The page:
According to a well-worn truism, "You can't fight City Hall." In the old days, that was true—particularly when it came to public works projects. If the city wanted to do it, there was no one to say 'no,' except at the ballot box, when it was generally too late. However, that situation changed in the second half of the 20th century, when the historical preservation and environmental movements arose. Now, not only can you fight City Hall, you can win—just not every time. Battling against City Hall's army of lawyers requires picking the right battle, the right plaintiff, the right statute, and the right forum. Between the Second Avenue Subway, the Waste Disposal Center and the large structure of toilets in Brooklyn blocking resident’s views to name a few, there has never been a time in co-op and condo history where buildings have needed to fight City Hall.
The Right Battle
The axis of any battle is the Environmental Impact Statement (EIS) required under federal, state, and city law. The process requires not just that there be a study of the various impacts of a given public project, but that the public be given an opportunity to comment on it. A revised study takes comments into account. Thus, for the attorney "fighting City Hall," the job often lies in preventing litigation, by marshaling the parties that would be adversely affected by the project, having the hard science to show the impact, and making the presentation to the decision makers—which in New York City often includes the local community boards.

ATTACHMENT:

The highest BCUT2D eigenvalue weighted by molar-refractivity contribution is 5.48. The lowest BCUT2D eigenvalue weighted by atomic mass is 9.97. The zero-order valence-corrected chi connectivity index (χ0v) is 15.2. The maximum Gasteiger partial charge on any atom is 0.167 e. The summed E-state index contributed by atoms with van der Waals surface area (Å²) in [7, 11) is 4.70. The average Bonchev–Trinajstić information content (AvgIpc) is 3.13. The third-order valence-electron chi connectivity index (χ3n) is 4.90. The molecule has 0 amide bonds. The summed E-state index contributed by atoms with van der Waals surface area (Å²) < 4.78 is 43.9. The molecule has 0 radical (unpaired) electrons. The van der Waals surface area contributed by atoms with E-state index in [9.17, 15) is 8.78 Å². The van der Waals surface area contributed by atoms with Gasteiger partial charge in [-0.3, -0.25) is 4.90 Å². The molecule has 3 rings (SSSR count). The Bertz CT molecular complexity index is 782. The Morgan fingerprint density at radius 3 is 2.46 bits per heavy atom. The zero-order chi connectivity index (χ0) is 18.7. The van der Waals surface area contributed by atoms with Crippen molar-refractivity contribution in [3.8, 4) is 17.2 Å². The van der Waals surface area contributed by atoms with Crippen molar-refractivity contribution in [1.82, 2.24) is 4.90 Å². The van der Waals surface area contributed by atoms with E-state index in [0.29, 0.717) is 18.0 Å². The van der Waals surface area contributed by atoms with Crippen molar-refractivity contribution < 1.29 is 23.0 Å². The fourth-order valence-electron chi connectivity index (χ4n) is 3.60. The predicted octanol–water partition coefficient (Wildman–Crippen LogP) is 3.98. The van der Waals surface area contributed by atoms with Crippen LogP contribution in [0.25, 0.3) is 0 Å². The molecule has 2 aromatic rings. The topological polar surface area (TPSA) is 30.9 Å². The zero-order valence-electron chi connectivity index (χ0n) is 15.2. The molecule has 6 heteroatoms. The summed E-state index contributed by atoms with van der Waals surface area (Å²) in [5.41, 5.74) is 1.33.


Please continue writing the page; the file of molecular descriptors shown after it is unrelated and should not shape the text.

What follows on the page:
However, community board input is not determinative. For example, opponents of the Second Avenue subway convinced Community Board 9 to oppose the use of eminent domain to acquire land for the project. The EIS noted but overrode the objection. Generally speaking, opposition to a long-awaited or popular project is going to be the wrong battle. Objectors normally contest such overrides using CPLR Article 78 that usually requires a showing that the agency was "arbitrary and capricious."
Jackson v. NY Urban Dev., is a hornbook for New York's entire law on environmental review of municipally-sponsored projects. Environmental Conservation Law at ECL 8-0105(6) requires projects to consider "land, air, water, minerals, flora, fauna, noise, objects of historic or aesthetic significance, existing patterns of population concentration, distribution, or growth, and existing community or neighborhood character." Since under the ECL, every state and municipal agency is a potential sponsor of a project, all of them may be the "lead agency" to prepare an EIS.